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MKD Electric Opposes Illinois SB 2480


As active merit shop members of the Illinois construction industry, MKD Electric strongly opposes Illinois Senate Bill 2480, which will essentially have the effect of requiring all construction and maintenance work at privately owned petroleum refineries and petrochemical facilities within the state to be exclusively performed by members of certain trade unions.

While the proponents are cloaking the legislation with arguments that this is a bill promoting safely for hazardous work, the legislation requires the prevailing wage to be paid on all construction at these facilities. SB 2480 is an unprecedented use of the “prevailing wage rate” for private work. This change sets a dangerous precedent as there is no state or local nexus of financial support to the work being performed. It creates an artificial wage rate that eliminates competitive market forces for companies affected by this legislation and will add to Illinois’ reputation as a high-cost state to do business.

“Construction” is broadly defined and would include any maintenance, no matter how minor the work may be, not limited to hazardous work. “…Means all work at a stationary source involving laborers, workers or mechanics. ‘Construction’ includes any maintenance, repair, assembly, or disassembly work performed on equipment whether owned, leased, or rented.” Such a broad definition would include work such as plumbing repairs, updating employee locker rooms, etc., i.e., work that is non-hazardous in nature.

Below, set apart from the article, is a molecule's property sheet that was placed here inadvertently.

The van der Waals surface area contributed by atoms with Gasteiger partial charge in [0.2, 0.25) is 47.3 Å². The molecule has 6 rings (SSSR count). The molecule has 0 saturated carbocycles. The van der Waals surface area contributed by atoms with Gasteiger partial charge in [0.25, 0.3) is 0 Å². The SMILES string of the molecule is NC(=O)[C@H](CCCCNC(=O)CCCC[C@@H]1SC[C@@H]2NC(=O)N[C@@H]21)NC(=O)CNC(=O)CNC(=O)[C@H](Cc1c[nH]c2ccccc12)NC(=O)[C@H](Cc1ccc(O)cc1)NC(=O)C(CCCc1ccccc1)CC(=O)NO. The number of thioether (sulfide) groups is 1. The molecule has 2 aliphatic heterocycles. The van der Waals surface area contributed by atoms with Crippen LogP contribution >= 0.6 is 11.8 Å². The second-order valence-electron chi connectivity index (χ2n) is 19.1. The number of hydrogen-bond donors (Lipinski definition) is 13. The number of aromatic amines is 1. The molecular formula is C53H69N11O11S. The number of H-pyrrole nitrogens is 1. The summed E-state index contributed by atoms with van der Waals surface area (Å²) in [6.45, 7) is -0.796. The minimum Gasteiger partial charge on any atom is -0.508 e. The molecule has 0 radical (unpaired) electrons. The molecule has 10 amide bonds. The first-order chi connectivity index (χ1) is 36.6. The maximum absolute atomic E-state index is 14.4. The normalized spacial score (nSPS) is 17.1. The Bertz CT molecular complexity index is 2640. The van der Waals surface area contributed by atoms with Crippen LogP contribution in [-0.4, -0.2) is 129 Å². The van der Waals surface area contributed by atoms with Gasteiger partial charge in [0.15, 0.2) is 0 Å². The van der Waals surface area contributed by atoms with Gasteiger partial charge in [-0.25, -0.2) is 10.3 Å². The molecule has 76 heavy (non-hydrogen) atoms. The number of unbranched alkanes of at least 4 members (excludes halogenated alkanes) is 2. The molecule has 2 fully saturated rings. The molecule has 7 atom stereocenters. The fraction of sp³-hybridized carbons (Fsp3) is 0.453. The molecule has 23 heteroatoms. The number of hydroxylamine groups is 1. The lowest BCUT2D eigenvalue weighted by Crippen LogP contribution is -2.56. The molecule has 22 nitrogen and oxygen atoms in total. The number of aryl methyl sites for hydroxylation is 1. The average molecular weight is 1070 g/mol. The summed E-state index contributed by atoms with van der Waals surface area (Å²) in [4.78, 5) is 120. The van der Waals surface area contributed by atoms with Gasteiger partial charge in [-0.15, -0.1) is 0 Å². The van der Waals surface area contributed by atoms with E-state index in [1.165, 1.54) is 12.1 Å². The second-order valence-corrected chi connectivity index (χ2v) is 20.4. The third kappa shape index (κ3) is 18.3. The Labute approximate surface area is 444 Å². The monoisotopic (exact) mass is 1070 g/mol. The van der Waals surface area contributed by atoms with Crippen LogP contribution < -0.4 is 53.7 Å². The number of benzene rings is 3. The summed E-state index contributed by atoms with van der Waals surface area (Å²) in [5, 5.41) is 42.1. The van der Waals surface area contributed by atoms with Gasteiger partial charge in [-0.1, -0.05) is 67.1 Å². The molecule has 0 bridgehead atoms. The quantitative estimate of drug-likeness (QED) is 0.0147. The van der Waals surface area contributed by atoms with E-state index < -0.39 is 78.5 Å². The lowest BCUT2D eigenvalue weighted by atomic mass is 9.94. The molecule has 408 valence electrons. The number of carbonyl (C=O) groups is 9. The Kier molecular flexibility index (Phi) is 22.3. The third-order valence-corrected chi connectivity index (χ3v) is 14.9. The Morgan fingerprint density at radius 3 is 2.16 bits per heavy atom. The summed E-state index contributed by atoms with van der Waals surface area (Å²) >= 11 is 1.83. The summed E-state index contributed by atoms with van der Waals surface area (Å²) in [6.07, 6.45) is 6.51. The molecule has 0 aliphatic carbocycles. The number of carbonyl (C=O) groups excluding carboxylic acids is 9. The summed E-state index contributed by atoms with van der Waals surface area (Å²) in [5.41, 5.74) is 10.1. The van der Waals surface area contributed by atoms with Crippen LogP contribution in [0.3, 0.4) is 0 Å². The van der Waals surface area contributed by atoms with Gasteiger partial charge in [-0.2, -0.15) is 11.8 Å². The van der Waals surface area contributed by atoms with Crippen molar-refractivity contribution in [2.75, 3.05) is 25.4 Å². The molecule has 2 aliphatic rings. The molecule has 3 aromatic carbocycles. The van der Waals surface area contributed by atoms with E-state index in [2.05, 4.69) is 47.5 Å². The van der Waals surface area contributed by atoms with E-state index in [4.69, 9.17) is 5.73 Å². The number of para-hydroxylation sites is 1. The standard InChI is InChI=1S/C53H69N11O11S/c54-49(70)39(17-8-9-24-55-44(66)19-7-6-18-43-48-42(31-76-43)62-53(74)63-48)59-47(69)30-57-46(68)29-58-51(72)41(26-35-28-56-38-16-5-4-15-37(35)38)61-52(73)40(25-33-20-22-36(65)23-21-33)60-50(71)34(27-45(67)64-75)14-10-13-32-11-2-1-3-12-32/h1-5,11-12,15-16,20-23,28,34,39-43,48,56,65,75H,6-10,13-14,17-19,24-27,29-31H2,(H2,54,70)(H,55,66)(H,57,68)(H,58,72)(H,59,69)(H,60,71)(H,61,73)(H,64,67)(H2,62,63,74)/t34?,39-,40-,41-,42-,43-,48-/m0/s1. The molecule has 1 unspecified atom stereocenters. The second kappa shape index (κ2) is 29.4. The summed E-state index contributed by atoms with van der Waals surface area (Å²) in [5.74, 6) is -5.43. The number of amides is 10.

SB 2480 also requires a certain percentage of all workers to have successfully completed apprenticeship training. This stipulation violates The National Labor Relations Act (NLRA). NLRA prohibits states from regulating conduct that Congress reserved for the free play of economic forces. By requiring owners and operators of petroleum refining and petrochemical manufacturing to utilize certain apprentice training programs, SB 2480 discriminates against merit shop employers and union employers that are not affiliated with the union(s) providing such apprenticeship and training programs.

Lastly, SB 2480 requires undefined, advanced safety training regulated by the Illinois Environmental Protection Agency (IEPA). Contractors and facility owners take training and safety seriously. There is no data or examples indicating a lack of training or safety being performed. Typically, a worker that SB 2480 seeks to cover already receives about 40 hours per year of safety training. Understanding the hazardous nature of the work being performed, employers and site owners are diligent in their emphasis on safety and getting the job done properly either by their workforce or outside contractors. The required safety training would only be allowed to be delivered by IEPA or a community college, which will cause access issues.

SB 2480 would send another strong signal that Illinois works against business and interferes with the private marketplace to the detriment of job retention and growth.

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